“The animals know they’re going to be impacted; consequently, they hide,” he said.
There are strobe lights from the turbines that flicker at night in his living room and bedroom that give him the impression of “living in an industrial park.” He added that a number of residents have chosen to sell their homes rather than have to confront the ongoing presence of the turbines. He acknowledged that the board might have limited authority given the location of the turbines.
“We realize they’re in the Town of Plymouth, but that noise, that infra-sound, all that modulation is coming over onto our properties,” he said.
In a ruling dated April 8, 2016, Barnstable Superior Court Judge Gary A. Nickerson denied a request from the Town of Bourne for a preliminary injunction prohibiting operation of the wind turbines. Judge Nickerson ruled that because the turbines are located in Plymouth, Bourne’s board of health has no jurisdiction.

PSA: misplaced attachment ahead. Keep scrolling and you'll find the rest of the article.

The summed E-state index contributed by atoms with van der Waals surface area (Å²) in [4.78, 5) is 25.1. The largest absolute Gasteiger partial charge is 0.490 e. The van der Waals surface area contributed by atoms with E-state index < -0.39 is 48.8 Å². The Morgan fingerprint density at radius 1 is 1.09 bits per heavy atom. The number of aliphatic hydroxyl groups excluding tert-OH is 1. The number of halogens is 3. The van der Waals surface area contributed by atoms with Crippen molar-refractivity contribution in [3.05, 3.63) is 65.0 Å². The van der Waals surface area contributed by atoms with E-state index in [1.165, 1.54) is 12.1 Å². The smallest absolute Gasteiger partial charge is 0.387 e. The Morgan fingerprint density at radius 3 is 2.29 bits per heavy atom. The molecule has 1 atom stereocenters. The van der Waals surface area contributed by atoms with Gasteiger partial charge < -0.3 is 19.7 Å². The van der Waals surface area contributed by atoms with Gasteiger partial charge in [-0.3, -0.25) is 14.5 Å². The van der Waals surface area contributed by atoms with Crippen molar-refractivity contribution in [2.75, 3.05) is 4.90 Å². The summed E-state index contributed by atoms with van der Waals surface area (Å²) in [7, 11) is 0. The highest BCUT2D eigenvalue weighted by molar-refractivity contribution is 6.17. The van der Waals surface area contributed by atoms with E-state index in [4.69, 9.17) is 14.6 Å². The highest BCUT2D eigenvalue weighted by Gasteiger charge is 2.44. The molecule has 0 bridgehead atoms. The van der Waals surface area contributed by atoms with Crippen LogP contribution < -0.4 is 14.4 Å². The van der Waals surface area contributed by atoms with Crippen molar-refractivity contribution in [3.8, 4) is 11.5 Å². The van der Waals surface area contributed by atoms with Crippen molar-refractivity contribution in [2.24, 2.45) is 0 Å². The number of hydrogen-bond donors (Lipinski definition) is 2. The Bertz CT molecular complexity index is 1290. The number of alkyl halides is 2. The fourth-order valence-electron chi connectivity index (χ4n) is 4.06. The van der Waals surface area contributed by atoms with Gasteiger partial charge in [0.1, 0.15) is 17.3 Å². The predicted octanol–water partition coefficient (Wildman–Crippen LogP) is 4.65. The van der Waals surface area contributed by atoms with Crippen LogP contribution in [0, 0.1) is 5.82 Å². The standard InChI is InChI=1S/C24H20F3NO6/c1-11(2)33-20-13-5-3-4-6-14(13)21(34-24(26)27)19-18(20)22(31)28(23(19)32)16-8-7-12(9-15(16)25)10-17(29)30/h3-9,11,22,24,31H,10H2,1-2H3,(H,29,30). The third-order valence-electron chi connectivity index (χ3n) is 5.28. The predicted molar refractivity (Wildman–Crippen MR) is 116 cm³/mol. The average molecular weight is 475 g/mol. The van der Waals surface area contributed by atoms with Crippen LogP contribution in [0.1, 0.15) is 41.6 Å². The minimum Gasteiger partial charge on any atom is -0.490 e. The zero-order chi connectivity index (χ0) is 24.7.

The judge based his ruling on the board of health’s own Wind Energy Conversion System (WECS) regulations. The key section of the regulations that the judge referenced falls under the heading of Applicability.
The section states “No person shall construct or install a WECS in the Town of Bourne unless in compliance with these Regulations.” However, those Regulations “do not empower the board to regulate the construction of wind turbines in the Town of Plymouth,” Judge Nickerson said.
“Although the Home Rule Amendment confers broad powers on municipal governments…it does not appear to be so expansive as to permit local ordinances or bylaws that, as here, regulate areas outside a municipality’s geographical limits,” he said.